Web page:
Amber M Allen, DDS
Creating Beautiful Smiles in Omaha, NE

Cavemen Had Prettier Smiles Than Us

April 14, 2020
Posted By: Amber M. Allen, DDS

This month’s article in Scientific American was so interesting to me.  “Why We Have So Many Problems with Our Teeth” was written by a dental anthropologist/evolutionary biologist (what I want to be in my next life!) who has studied these things for over 30 years.  It explores the amazing composition of our teeth and those of our ancestors, the unimaginable stresses they endure, and what factors have affected how they have changed over time. 

The author posits that we have not yet been dealing with modern issues long enough for our teeth to evolve, which is why we are not responding well or successfully (on our own presumably – without the help of a dental drill!) in the face of the bacteria that inhabit our mouths in today’s environment.  This “dysbiosis” is so hard to fight.  Our modern diets started with the beginnings of agriculture, and got a significant bump during the Industrial Revolution with processed foods, the problem being that it is composed of a high percentage of wheat/starch/sugars.  This allows the acid-producing bacteria that thrives on those sugars to thrive and release acid on the tooth, resulting in tooth decay.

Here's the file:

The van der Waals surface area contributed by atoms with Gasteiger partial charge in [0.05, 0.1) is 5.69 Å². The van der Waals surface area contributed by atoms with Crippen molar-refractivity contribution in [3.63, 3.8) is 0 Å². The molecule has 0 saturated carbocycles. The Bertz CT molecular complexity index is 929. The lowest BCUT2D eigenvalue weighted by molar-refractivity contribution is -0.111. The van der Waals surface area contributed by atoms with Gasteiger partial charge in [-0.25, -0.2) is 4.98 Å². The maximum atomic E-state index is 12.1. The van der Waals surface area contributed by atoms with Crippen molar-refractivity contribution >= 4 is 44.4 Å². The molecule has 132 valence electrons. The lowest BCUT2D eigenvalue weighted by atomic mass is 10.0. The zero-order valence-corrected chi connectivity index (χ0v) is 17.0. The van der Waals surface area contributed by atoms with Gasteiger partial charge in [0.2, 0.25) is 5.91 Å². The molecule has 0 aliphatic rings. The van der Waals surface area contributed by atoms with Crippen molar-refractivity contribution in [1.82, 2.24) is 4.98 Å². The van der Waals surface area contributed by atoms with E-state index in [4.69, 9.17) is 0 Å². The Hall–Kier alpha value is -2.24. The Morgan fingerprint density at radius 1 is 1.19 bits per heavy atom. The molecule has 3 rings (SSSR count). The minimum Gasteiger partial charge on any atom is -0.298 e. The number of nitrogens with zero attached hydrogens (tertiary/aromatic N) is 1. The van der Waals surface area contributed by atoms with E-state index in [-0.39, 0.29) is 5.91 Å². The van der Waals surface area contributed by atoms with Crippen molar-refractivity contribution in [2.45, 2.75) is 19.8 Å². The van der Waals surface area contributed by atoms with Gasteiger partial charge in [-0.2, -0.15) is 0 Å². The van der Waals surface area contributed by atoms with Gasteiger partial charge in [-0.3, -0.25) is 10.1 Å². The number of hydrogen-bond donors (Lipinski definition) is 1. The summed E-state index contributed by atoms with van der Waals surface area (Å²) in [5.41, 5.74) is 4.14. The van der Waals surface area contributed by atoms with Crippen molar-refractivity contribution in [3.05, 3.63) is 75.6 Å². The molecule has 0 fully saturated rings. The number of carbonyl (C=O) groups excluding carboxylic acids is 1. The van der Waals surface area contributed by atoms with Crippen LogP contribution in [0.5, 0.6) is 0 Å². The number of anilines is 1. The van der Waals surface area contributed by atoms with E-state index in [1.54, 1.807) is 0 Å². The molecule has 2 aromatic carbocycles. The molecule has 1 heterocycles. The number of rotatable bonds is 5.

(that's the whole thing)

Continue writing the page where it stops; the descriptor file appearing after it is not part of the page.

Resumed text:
The other issue is the softness of modern food, not allowing for attrition or wear between the teeth that more primitive species evolved to sustain, so we have dental crowding and teeth being too big for the size of the mouth that they sit in… thus our orthodontic problems and wisdom teeth impactions (and possibly sleep apnea because jaws didn’t grow enough for the airway to be big!), which present in most modern-day teenagers.

I guess until evolution catches up, we are stuck dealing with cavities and tooth crowding in the best way that we can:  lower-carb diet with fat-soluble vitamins, xylitol to fight acid-loving bacteria, high-pH exposures of teeth, and continuing to explore the world of saliva testing, oral probiotics and even microbiotia transplants to prevent decay; and growing jaws with palatal expanders and good high tongue-at-rest position/nasal breathing/oral myology exercises.  Someday maybe dentists won’t even be needed anymore!

If you have difficulty using our website, please email us or call us at (402) 216-7298
View the ADA Accessibility Statement